Cardiac Intensive Care E-Book
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1678 pages

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The new edition of Cardiac Intensive Care—the only textbook dedicated to cardiac intensive care medicine—chronicles the progress made in the diagnosis, assessment, and treatment of patients with critical cardiac illness. Editors Allen Jeremias, MD, MSc and David L. Brown, MD present the landmark discoveries, greater understanding of syndromes, and technological advancements that have helped make clinical cardiology a progressive and interventional field. You’ll get coverage of the plethora of noncoronary diseases in the CICU, as well as a complete compendium of up-to-date pharmacologic agents. The new full-color design and layout and nine new chapters give you the latest theoretical, technical, diagnostic, and therapeutic advances in an accessible and visually appealing format.
  • Features the authoritative perspectives of a stellar group of contributors—many of whom are the pioneers in the fields they cover—for the best available guidance.
  • Provides the basic science framework for the clinical material through a section on the scientific foundation of cardiac intensive care to give you the complete picture.
  • Presents a pharmacological introduction to the classes of drugs so you know which are most commonly used in the CICU.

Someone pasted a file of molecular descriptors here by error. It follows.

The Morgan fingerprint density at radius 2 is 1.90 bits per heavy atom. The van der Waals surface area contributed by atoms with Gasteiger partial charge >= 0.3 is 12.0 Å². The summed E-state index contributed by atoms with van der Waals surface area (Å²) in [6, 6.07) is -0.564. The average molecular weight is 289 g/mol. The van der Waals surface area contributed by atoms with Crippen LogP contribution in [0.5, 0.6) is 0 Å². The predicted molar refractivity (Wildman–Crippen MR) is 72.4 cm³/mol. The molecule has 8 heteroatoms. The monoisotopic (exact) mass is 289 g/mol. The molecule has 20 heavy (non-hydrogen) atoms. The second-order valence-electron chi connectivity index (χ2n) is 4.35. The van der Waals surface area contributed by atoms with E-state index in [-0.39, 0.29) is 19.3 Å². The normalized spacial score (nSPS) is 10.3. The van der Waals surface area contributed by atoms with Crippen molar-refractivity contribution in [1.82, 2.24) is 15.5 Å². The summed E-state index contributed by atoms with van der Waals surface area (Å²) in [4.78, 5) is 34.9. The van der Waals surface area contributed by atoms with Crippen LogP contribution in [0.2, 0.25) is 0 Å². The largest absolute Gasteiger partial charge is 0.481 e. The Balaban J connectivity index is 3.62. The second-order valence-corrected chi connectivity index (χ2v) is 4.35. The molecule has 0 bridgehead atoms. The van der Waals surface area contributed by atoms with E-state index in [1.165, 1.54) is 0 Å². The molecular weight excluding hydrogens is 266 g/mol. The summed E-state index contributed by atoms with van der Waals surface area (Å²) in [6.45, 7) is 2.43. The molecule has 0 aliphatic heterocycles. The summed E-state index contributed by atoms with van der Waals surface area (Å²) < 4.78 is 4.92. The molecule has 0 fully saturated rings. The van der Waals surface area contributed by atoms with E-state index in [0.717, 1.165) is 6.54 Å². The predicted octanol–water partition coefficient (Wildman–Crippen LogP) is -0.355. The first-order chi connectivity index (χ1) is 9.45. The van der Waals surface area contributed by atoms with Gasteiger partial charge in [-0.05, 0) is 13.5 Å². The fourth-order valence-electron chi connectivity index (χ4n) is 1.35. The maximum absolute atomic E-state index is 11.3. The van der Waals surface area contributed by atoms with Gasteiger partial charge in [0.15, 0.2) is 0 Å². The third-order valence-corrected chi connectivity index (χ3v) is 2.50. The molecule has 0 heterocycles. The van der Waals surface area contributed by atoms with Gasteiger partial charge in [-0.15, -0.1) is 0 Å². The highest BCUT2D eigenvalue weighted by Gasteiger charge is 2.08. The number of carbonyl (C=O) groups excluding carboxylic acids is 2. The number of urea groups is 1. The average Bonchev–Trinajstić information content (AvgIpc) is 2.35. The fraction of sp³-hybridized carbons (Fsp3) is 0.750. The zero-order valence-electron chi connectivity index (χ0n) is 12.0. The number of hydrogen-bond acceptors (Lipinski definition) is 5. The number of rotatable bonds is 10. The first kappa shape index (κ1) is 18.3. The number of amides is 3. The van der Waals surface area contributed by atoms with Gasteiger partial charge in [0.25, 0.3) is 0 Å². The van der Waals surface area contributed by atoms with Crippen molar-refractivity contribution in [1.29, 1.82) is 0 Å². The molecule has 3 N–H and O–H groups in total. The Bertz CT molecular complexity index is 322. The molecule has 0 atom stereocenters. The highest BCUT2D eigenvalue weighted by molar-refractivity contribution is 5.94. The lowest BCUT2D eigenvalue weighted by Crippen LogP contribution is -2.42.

• Covers which noncoronary diseases frequently result in admittance to the CICU to prepare you for those diagnoses that are not of a cardiac nature.
  • Features nine new chapters—Quality Assurance and Improvement in the Cardiac Intensive Care Unit; Physical Examination in the CICU; Mechanical Treatments for Acute ST-Elevation MI; Non-ST Elevation Myocardial Infarction: Diagnosis, Prognosis, Risk Stratification, and Management; Glycoprotein IIb/IIIa Inhibitors; Vascular Access Procedures; Ventilator Management for the Cardiac Patient; Management of Post-Operative Complications in the Cardiac Surgery Patient; Guidelines Relevant to Care in the Cardiac Intensive Care Unit—to keep the book and you up to date.
  • Presents the text in a new, full-color design and layout for a more visually-appealing and accessible format that makes finding the information you need quick and easy.


Derecho de autor
Chronic obstructive pulmonary disease
Reperfusion therapy
Cardiac dysrhythmia
Functional disorder
ST elevation
Myocardial infarction
Circulatory collapse
Transesophageal echocardiography
Cardiac monitoring
Medical procedure
Intensive care unit
Sudden cardiac death
Percutaneous coronary intervention
Left bundle branch block
Unstable angina
Ventricular assist device
Valvular heart disease
Atrioventricular block
Acute coronary syndrome
Cardiogenic shock
Adenoid cystic carcinoma
Coarctation of the aorta
Mitral regurgitation
Congenital heart defect
Thrombolytic drug
Ventricular tachycardia
Pulmonary hypertension
Heart block
Airway management
Laryngeal mask airway
Aortic insufficiency
Antiarrhythmic agent
Random sample
Blood flow
Low molecular weight heparin
Chest pain
Peripheral vascular disease
Acute respiratory distress syndrome
Critical care
Pulmonary edema
Drug overdose
Renal failure
Aortic dissection
Cardiac tamponade
Health care
Medical ventilator
Heart failure
Nitric oxide
Pulmonary embolism
Internal medicine